Our concern is that our property may not be suitable for an elderly person. Can the survivor sell it and use the sale proceeds to purchase another, or would he or she be limited to 50% of the proceeds?
Barbara Heslop of Heslop and Platt, solicitors, replies:
Under French law, assuming you own the property half each en indivision (in equal shared ownership) at the time of the first death the surviving spouse will automatically be entitled to inherit one quarter of the deceased’s half of the property, your three daughters will inherit the other three-quarters in equal shares. This means the surviving spouse will own five-eighths of the property.
As the property is your principal residence, the surviving spouse will also have an automatic right to remain there for the rest of his/her life. This is initially known as un droit temporaire au logement - this lasts for the first 12 months following the death of the first spouse - after which the survivor can choose to convert this right into a permanent right of occupation, known as un droit viager.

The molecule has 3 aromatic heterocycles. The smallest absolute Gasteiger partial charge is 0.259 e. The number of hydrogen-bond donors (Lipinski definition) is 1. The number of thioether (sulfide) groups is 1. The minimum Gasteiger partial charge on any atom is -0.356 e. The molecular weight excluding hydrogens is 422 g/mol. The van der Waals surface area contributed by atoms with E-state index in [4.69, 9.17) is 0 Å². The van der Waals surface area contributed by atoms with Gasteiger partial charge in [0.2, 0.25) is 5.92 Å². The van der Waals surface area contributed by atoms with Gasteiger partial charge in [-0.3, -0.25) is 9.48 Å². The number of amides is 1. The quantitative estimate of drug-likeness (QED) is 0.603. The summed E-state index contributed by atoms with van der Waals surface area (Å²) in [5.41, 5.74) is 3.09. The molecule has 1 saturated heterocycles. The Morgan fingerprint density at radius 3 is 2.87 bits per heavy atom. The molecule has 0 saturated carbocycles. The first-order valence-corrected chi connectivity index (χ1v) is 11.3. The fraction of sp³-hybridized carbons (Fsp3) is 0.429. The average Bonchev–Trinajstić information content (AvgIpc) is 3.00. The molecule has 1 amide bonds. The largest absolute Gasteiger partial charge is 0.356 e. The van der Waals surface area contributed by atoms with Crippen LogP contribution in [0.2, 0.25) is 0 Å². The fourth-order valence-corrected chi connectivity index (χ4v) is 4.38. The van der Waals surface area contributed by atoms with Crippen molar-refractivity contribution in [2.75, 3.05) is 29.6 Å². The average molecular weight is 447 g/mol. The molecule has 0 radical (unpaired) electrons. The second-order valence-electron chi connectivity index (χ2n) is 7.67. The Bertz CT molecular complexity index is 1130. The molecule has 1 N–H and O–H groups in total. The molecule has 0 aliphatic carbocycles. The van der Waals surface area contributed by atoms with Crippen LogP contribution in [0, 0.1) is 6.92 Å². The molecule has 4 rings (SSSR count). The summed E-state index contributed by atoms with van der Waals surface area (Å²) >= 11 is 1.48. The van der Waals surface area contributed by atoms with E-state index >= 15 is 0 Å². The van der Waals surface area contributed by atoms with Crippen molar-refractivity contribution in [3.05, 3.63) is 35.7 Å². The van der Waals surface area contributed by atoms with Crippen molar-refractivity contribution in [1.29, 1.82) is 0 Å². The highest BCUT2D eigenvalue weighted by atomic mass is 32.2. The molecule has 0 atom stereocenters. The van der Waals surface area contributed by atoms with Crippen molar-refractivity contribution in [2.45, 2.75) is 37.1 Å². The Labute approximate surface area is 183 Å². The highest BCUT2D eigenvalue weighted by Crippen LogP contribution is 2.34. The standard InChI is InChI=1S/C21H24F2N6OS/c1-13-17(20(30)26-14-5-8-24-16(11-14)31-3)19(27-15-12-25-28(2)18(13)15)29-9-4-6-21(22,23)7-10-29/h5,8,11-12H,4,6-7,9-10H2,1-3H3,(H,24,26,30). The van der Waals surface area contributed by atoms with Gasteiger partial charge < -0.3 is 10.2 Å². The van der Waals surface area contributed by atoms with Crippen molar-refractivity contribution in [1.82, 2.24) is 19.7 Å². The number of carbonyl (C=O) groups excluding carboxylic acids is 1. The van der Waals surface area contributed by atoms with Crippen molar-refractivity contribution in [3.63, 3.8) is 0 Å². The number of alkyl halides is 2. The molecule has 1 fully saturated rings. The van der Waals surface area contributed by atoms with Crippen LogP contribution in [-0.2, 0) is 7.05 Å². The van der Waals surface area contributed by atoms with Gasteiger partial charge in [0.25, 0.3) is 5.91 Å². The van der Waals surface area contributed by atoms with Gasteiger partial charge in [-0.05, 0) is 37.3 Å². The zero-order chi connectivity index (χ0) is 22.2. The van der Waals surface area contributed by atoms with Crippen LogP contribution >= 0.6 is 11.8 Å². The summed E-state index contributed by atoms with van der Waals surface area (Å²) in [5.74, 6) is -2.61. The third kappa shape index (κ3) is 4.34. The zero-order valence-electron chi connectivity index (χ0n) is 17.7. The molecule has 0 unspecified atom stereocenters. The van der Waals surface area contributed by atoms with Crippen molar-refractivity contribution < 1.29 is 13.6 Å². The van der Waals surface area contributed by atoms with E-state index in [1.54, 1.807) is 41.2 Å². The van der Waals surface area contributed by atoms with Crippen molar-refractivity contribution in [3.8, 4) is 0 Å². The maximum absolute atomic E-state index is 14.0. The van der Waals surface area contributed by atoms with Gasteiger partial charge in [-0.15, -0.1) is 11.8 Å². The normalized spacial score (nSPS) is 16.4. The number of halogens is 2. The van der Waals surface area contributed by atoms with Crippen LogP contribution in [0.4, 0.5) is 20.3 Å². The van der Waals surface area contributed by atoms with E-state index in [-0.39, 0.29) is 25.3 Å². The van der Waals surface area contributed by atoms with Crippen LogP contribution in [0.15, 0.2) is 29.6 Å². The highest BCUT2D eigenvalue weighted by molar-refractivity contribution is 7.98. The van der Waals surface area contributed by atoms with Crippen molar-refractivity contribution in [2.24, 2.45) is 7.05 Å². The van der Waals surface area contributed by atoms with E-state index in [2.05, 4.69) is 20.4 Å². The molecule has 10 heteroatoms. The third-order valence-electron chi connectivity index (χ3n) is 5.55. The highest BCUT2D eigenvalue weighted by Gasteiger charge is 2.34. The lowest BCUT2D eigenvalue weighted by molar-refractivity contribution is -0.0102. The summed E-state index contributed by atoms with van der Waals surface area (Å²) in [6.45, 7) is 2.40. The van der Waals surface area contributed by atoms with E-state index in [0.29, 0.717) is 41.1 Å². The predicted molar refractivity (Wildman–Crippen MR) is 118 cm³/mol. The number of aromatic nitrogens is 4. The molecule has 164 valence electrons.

If the surviving spouse wanted to sell the property and buy something more suitable instead, provided your daughters agreed, the value of their interests could be reflected in the new property.
However, your daughters could, if they wish, insist on being paid an amount equivalent to the value of their interests from the sale proceeds.
The alternative is that you adopt a French marriage regime known as communauté universelle. By doing this you could place the French property in “community of ownership”, meaning that on the death of the first spouse, the property will pass in its entirety to the survivor. This involves the signature of a change of marriage regime deed in front of a notaire, for a fee of €500-1,000.
You could also consider the option of invoking the EU inheritance regulation in a will to choose UK law.